22 Nov 2018
New data from NHS Digital shows that a nationwide push to find undiagnosed patients with an irregular heart rhythm known as atrial fibrillation (AF) has identified over 130,000 people within the first year. In addition, a record number of people with AF have been prescribed the anti-clotting therapy needed to reduce the likelihood of life-threatening strokes related to the condition.
AF is the most common type of irregular heart rhythm and is a major risk factor for stroke, contributing to 1 in 5 strokes and associated with an increased rate of mortality.
It is estimated that 1.4 million people in England have AF but nearly a third of these cases go undetected, and people with a diagnosis don’t always receive treatment, resulting in potentially avoidable strokes. A stroke can be a life-threatening condition, and people who survive a stroke are often left with long-term problems caused by injury to their brain. Each stroke costs the NHS and social care £22,429 in the first year alone.
A national programme was set up in 2017 by NHS England and Public Health England to tackle the issue of AF-related strokes. As part of this programme, the 15 Academic Health Science Networks (AHSNs) across England made AF a priority across the board, with the aim to ‘detect, protect and perfect’:
The latest NHS statistics show that the AHSNs are on track to achieve their target: a diagnosis for 85% of people thought to have atrial fibrillation. They have already met their target to have 84% of all AF patients on anticoagulation treatment.
It is estimated that over 1,200 strokes have been avoided since the start of this programme of work in 2017, thanks to increased detection and treatment of AF. The plan going forward is to ensure that by 2020, 90% of people with AF have a diagnosis and to have more patients on the anticoagulation treatment that reduces risk of strokes.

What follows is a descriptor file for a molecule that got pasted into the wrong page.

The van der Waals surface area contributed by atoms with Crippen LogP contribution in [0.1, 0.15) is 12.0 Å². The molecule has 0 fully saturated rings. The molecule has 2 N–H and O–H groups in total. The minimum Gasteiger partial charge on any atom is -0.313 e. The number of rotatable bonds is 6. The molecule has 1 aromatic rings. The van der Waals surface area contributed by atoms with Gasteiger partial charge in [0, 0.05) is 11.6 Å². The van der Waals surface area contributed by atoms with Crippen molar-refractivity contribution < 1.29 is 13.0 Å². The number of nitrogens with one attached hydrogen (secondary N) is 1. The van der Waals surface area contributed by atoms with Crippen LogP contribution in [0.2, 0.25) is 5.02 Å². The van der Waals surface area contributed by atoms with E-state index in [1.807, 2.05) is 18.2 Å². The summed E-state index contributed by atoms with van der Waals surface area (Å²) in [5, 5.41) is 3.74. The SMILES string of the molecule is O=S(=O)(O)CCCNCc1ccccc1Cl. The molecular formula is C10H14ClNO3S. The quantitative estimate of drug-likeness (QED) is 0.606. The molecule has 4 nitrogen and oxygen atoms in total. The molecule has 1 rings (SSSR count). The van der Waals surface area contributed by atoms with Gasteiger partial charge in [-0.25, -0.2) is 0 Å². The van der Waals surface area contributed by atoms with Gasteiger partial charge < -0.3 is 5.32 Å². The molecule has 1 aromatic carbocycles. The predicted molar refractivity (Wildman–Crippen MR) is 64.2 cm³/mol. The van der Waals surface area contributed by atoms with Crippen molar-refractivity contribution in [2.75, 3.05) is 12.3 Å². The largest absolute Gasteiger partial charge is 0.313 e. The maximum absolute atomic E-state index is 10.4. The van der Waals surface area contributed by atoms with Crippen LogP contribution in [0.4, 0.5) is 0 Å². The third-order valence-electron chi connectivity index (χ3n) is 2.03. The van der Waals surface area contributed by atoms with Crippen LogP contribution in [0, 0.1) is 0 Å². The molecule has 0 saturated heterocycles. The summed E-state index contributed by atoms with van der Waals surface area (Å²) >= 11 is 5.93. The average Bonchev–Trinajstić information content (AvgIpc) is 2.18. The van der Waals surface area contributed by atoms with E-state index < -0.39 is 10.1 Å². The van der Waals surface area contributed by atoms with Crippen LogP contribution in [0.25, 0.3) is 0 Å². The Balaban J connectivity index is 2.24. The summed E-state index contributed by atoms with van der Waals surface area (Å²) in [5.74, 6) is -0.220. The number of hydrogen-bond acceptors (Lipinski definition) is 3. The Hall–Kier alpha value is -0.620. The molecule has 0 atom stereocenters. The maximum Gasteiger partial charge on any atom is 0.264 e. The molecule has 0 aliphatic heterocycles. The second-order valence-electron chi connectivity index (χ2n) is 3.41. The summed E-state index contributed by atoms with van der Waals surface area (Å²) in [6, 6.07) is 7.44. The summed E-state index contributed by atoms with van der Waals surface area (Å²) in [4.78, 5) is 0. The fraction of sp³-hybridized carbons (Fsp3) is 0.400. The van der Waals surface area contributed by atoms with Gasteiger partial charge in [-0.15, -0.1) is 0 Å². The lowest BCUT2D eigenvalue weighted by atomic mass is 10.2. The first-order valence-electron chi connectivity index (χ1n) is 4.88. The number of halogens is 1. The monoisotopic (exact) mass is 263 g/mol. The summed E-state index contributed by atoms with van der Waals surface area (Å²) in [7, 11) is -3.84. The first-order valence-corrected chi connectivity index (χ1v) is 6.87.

NHS England’s National Clinical Director for Cardiovascular Disease Prevention, Dr Matt Kearney said
“The recent increases in detection of atrial fibrillation and higher rates of anticoagulation demonstrated in the Quality and Outcomes Framework data (2017/18) will make a major impact on reducing the burden of stroke.
“It is testament to the joint work of Public Health England, RightCare and the AHSN Network in supporting general practice and community teams to deliver better outcomes for patients with AF, driving the reduction in AF related strokes, which is saving lives and money.
“The AF pathway approach that the Academic Health Science Networks have been embedding within AF stroke prevention over recent years has been fundamental in helping to deliver this.”
Professor Gary Ford, Chief Executive of Oxford Academic Heath Science Network, is the AHSNs’ national AF lead, a consultant stroke physician at Oxford University Hospitals and Professor of Stroke Medicine at the University of Oxford. He said:
“New data from NHS Digital show the NHS has made major progress in detecting and treating people who have atrial fibrillation. However, one in five people with atrial fibrillation are unaware they have this irregular heart rhythm that puts them at an increased risk of stroke.
“Over the next 18 months the AHSN Network atrial fibrillation programme in partnership with Public Health England and RightCare will seek to ensure at least 9 out of 10 people with AF are aware of their heart irregularity and their stroke risk, and to further increase the number of people with AF who are treated with anticoagulant drugs.”